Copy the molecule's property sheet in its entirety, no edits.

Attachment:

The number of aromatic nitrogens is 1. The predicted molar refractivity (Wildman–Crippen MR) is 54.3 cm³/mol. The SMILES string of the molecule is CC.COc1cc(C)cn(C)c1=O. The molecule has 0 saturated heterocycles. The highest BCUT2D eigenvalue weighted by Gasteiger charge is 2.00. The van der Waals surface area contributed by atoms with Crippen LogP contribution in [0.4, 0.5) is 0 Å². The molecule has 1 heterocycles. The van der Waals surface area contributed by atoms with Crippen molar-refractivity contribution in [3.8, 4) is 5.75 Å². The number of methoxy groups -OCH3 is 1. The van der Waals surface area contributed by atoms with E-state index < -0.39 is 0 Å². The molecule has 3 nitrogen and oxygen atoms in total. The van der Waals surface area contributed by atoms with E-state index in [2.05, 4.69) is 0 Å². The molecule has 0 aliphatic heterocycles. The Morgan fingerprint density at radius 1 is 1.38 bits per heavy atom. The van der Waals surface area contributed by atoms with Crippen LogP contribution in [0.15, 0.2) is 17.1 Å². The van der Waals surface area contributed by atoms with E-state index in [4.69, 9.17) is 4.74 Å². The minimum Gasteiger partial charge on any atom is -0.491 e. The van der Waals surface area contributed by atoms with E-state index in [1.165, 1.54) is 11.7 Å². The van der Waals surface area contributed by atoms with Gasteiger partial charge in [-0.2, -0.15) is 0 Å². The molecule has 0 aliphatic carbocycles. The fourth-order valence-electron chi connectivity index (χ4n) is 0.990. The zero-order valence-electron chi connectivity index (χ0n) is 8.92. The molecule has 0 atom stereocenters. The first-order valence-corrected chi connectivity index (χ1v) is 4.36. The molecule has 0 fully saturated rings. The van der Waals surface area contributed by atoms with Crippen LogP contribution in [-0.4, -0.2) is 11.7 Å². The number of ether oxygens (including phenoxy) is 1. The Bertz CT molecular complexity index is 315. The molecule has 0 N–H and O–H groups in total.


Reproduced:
The number of aromatic nitrogens is 1. The predicted molar refractivity (Wildman–Crippen MR) is 54.3 cm³/mol. The SMILES string of the molecule is CC.COc1cc(C)cn(C)c1=O. The molecule has 0 saturated heterocycles. The highest BCUT2D eigenvalue weighted by Gasteiger charge is 2.00. The van der Waals surface area contributed by atoms with Crippen LogP contribution in [0.4, 0.5) is 0 Å². The molecule has 1 heterocycles. The van der Waals surface area contributed by atoms with Crippen molar-refractivity contribution in [3.8, 4) is 5.75 Å². The number of methoxy groups -OCH3 is 1. The van der Waals surface area contributed by atoms with E-state index < -0.39 is 0 Å². The molecule has 3 nitrogen and oxygen atoms in total. The van der Waals surface area contributed by atoms with E-state index in [2.05, 4.69) is 0 Å². The molecule has 0 aliphatic heterocycles. The Morgan fingerprint density at radius 1 is 1.38 bits per heavy atom. The van der Waals surface area contributed by atoms with Crippen LogP contribution in [0.15, 0.2) is 17.1 Å². The van der Waals surface area contributed by atoms with E-state index in [4.69, 9.17) is 4.74 Å². The minimum Gasteiger partial charge on any atom is -0.491 e. The van der Waals surface area contributed by atoms with E-state index in [1.165, 1.54) is 11.7 Å². The van der Waals surface area contributed by atoms with Gasteiger partial charge in [-0.2, -0.15) is 0 Å². The molecule has 0 aliphatic carbocycles. The fourth-order valence-electron chi connectivity index (χ4n) is 0.990. The zero-order valence-electron chi connectivity index (χ0n) is 8.92. The molecule has 0 atom stereocenters. The first-order valence-corrected chi connectivity index (χ1v) is 4.36. The molecule has 0 fully saturated rings. The van der Waals surface area contributed by atoms with Crippen LogP contribution in [-0.4, -0.2) is 11.7 Å². The number of ether oxygens (including phenoxy) is 1. The Bertz CT molecular complexity index is 315. The molecule has 0 N–H and O–H groups in total.